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Unusual cutaneous Langerhans cell sarcoma without extracutaneous involvement

DOI: 10.1186/1746-1596-8-20

Keywords: Langerhans cell sarcoma (LCS), Langerhans cell tumor, Cutaneous involvement, Differential diagnosis

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Abstract:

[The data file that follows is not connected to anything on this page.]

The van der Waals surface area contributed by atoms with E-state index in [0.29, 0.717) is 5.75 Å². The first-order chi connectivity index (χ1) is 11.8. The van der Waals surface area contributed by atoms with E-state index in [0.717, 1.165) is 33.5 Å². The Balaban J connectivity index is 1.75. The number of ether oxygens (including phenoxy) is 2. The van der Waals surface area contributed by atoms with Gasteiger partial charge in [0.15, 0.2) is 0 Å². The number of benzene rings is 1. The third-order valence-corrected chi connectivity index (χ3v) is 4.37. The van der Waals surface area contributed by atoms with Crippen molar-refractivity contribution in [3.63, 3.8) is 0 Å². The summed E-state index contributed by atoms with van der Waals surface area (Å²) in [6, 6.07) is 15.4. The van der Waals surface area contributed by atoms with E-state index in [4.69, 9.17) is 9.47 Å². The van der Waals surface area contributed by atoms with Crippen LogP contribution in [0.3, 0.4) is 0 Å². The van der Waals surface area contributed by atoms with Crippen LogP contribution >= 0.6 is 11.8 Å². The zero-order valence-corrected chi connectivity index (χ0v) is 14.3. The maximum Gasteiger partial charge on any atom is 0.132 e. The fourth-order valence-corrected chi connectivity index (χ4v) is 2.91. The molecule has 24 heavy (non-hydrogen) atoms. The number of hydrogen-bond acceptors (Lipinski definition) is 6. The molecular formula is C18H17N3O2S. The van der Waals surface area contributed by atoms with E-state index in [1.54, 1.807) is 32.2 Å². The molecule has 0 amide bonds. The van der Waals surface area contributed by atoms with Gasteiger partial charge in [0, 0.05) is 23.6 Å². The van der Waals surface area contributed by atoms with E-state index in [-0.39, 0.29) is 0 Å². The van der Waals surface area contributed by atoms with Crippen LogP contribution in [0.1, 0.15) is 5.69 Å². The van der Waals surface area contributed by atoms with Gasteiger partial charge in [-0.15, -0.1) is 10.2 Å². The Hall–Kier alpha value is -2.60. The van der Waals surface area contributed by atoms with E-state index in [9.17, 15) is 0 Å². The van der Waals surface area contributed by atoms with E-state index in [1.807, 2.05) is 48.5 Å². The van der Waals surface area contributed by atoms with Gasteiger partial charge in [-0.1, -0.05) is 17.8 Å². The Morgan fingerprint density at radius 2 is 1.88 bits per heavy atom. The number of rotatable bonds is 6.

http://www.diagnosticpathology.diagnomx.eu/vs/6527428618381393 webciteAccording to the degree of cytologic atypia and clinical aggressiveness, Langerhans cell tumors are divided into two main subgroups: Langerhans cell histiocytosis (LCH) and Langerhans cell sarcoma (LCS) [1]. LCS is a rare high-grade neoplasm with overtly malignant cytologic features and aggressive clinical course. It can occur at any age and may involve multiple systems or tissues. Skin and underlying soft tissue are the most common involvement, but other unusual locations, such as bone [2], lung [3], gallbladder and peritoneal lymph nodes [4] have also been described in the literature. LCS may be limited to cutaneous involvement or may progress to affect other organs. However, to our knowledge, primary cutaneous LCS without any extra-cutaneous association is extremely rare and so far only a few such cases with immunohistochemical and/or ultrastructural confirmation have been described in the literature [5,6]. Due to its rareness in skin, the accurate diagnosis of cutaneous LCS could be difficult to be made because similar microscopic features may be encountered in metastatic cancer, malignant melanoma, anaplastic large cell lymphoma and myeloid sarcoma. Therefore, it is indeed a challenge for clinicians to make a correct diagnosis when the LCS presents as a solitary cutaneous mass because inaccurate diagnosis may lead to improper treatment. Herein we describe an additional case of primary cutaneous LCS arising in the skin in a middle-aged male patient without any extra-cutaneous manifestation in order to provide valuable information in this field.A 48-year-old Chinese male visited his local hospital in May 2010 with a gradually enlarged and ulcerated erythematous plaque on his right knee. The patient stated that the lesion had been presented on the extensor side of his right knee for approximately 6 months and treated with a steroid ointment initially. However, the lesion gradually enlarged and u

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